April 8, 2014

Lori Nawyn: At Your Wit's End and Back: Finding Peace

Susan B. Garland and Rachel L. Sheedy: Strategies Married Couples Can Use to Boost Benefits

David Muhlbaum: Smart Tax Deductions Non-Itemizers Can Claim

Jill Weisenberger, M.S., R.D.N., C.D.E : Before You Lose Your Mental Edge

Dana Dovey: Coffee Drinkers Rejoice! Your Cup Of Joe Can Prevent Death From Liver Disease

Chris Weller: Electric 'Thinking Cap' Puts Your Brain Power Into High Gear

The Kosher Gourmet by Marlene Parrish A gift of hazelnuts keeps giving --- for a variety of nutty recipes: Entree, side, soup, dessert

April 4, 2014

Rabbi David Gutterman: The Word for Nothing Means Everything

Charles Krauthammer: Kerry's folly, Chapter 3

Amy Peterson: A life of love: How to build lasting relationships with your children

John Ericson: Older Women: Save Your Heart, Prevent Stroke Don't Drink Diet

John Ericson: Why 50 million Americans will still have spring allergies after taking meds

Cameron Huddleston: Best and Worst Buys of April 2014

Stacy Rapacon: Great Mutual Funds for Young Investors

Sarah Boesveld: Teacher keeps promise to mail thousands of former students letters written by their past selves

The Kosher Gourmet by Sharon Thompson Anyone can make a salad, you say. But can they make a great salad? (SECRETS, TESTED TECHNIQUES + 4 RECIPES, INCLUDING DRESSINGS)

April 2, 2014

Paul Greenberg: Death and joy in the spring

Dan Barry: Should South Carolina Jews be forced to maintain this chimney built by Germans serving the Nazis?

Mayra Bitsko: Save me! An alien took over my child's personality

Frank Clayton: Get happy: 20 scientifically proven happiness activities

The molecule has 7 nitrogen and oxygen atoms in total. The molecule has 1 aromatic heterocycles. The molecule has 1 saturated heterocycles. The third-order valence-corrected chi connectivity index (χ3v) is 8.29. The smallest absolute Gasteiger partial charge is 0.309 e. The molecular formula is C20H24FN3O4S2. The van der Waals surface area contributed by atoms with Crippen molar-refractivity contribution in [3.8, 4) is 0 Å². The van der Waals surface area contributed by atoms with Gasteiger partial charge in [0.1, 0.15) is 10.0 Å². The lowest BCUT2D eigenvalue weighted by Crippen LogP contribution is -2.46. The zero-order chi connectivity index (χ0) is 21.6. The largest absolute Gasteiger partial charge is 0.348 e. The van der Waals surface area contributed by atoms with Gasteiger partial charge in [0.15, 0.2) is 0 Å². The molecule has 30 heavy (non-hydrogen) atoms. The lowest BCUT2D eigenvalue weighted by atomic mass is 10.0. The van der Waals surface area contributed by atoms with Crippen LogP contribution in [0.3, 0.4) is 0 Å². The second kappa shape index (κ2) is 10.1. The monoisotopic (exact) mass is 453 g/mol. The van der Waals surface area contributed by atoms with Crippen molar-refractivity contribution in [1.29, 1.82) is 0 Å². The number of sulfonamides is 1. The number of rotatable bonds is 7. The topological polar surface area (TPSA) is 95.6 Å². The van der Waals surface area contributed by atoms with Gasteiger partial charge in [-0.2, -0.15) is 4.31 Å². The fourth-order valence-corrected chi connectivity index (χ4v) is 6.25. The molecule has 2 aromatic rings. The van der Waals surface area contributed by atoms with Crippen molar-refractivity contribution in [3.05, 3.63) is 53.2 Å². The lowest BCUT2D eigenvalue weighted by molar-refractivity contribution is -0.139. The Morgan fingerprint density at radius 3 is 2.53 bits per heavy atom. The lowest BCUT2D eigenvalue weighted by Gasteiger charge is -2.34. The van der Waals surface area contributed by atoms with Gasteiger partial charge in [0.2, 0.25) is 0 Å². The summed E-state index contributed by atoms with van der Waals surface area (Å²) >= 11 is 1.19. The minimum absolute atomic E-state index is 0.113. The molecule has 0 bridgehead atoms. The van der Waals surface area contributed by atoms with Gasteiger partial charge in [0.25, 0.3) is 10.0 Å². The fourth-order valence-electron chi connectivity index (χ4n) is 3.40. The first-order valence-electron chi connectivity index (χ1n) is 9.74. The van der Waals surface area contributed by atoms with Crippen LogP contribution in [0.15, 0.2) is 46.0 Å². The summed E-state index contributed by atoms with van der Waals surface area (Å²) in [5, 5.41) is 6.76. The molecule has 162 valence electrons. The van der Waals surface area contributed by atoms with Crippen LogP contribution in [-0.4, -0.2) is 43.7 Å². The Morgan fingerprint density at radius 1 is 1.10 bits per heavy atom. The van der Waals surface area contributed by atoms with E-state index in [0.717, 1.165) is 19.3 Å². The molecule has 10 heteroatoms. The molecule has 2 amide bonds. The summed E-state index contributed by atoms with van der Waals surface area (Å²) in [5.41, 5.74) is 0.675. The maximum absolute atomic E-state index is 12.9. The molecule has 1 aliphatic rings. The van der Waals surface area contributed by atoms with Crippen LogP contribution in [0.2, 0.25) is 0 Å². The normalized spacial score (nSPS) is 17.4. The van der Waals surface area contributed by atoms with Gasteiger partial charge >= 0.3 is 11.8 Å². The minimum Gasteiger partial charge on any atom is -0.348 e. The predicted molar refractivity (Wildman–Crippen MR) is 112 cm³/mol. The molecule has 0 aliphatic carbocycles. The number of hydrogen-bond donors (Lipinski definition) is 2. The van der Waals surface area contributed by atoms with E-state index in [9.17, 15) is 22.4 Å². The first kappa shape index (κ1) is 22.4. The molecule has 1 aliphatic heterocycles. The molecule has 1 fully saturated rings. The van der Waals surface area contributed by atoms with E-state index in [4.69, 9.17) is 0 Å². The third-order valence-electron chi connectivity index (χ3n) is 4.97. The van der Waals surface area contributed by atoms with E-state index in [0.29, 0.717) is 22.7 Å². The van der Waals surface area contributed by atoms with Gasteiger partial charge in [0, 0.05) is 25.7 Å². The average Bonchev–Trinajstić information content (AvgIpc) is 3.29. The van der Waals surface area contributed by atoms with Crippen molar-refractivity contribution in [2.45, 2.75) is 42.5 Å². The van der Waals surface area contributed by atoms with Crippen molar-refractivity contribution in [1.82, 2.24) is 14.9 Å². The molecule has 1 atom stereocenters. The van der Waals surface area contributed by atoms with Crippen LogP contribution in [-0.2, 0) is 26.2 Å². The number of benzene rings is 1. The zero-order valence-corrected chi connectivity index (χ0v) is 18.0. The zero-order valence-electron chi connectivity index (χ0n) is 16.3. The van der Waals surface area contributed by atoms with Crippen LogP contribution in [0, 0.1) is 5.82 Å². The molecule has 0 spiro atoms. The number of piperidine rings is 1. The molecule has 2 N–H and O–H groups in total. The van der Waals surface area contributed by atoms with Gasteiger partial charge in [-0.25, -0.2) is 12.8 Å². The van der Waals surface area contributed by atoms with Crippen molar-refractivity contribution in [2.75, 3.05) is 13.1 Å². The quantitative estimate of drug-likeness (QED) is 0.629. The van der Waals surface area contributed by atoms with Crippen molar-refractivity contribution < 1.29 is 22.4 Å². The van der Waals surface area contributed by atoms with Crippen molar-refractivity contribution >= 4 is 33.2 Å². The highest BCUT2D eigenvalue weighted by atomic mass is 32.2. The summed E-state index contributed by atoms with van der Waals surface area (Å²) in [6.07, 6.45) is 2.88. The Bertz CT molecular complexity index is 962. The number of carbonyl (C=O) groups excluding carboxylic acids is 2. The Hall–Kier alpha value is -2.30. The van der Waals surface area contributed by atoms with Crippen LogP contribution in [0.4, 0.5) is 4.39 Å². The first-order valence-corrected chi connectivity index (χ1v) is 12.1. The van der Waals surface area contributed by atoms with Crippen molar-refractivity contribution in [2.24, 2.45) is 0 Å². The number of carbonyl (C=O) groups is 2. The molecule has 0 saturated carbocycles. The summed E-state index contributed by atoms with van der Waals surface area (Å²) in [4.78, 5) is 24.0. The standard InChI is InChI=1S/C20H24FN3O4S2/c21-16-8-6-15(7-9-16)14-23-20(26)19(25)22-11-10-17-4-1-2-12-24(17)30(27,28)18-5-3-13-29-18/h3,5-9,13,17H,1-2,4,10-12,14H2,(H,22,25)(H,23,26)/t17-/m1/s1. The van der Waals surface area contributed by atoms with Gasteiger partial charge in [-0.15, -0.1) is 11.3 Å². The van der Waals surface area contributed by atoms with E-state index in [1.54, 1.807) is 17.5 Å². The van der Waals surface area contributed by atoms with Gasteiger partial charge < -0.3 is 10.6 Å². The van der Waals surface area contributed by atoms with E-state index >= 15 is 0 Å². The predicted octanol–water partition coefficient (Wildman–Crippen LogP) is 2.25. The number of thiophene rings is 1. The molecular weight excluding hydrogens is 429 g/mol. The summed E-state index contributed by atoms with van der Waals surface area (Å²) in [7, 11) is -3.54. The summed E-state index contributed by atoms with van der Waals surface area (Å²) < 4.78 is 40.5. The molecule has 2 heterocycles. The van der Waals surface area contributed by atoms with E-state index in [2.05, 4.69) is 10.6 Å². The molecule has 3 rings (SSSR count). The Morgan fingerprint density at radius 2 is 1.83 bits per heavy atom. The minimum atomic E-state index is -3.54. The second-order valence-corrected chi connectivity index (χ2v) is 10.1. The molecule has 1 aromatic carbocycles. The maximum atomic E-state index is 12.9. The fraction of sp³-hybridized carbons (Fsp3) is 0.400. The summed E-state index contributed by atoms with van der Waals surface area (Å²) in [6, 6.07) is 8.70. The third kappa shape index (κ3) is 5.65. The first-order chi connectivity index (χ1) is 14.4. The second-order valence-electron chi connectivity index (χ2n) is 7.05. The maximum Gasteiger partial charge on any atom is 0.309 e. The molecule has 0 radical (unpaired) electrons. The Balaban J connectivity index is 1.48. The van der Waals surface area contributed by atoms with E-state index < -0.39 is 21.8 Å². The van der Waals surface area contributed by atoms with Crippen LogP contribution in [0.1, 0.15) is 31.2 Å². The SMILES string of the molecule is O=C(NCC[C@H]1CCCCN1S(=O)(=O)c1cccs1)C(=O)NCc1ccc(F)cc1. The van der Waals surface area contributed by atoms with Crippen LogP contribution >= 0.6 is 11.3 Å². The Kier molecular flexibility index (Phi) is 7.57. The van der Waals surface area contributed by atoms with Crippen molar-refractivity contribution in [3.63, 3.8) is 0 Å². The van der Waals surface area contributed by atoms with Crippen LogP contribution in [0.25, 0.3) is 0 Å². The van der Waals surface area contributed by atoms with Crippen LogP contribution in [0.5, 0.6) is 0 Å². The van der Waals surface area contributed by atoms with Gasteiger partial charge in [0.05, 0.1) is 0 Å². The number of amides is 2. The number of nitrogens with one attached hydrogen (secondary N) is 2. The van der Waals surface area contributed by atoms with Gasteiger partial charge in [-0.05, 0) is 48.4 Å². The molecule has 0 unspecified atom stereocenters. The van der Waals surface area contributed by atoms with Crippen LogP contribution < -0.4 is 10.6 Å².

Susan Scutti: It's Genetic! Obesity and the 'Carb Breakdown' Gene

Lecia Bushak: Why Hand Sanitizer May Actually Harm Your Health

Stacy Rapacon: Great Funds You Can Own for $500 or Less

Cameron Huddleston: 7 Ways to Save on Home Decor

The Kosher Gourmet by Steve Petusevsky Exploring ingredients as edible-stuffed containers (TWO RECIPES + TIPS & TECHINQUES)

Jewish World Review March 12, 2014 / 10 Adar II, 5774

The story of Marissa Alexander: When justice is blind, deaf and dumb

By Ana Veciana-Suarez

http://www.JewishWorldReview.com | Add this to the ever-expanding list of ludicrous decisions, ridiculous incidents and moments that defy the most basic elements of common sense.

Marissa Alexander, a 33-year-old Florida woman accused of firing what she called a warning shot at her estranged husband, could serve up to 60 years in prison. This is courtesy of a convoluted state justice system that accepts self-defense arguments in the most outlandish cases but not others, while also demanding minimum mandatory sentences that leave judges with few options.

If Alexander is convicted, she will go to prison, unlike George Zimmerman, who was acquitted of murdering Trayvon Martin last year in Florida. She may even serve more time than Michael Dunn, who was rewarded with a hung jury that couldn't convict him of killing unarmed 17-year-old Jordan Davis. (Strangely enough, he was convicted of three charges of attempted murder.)

Does this make sense to anybody?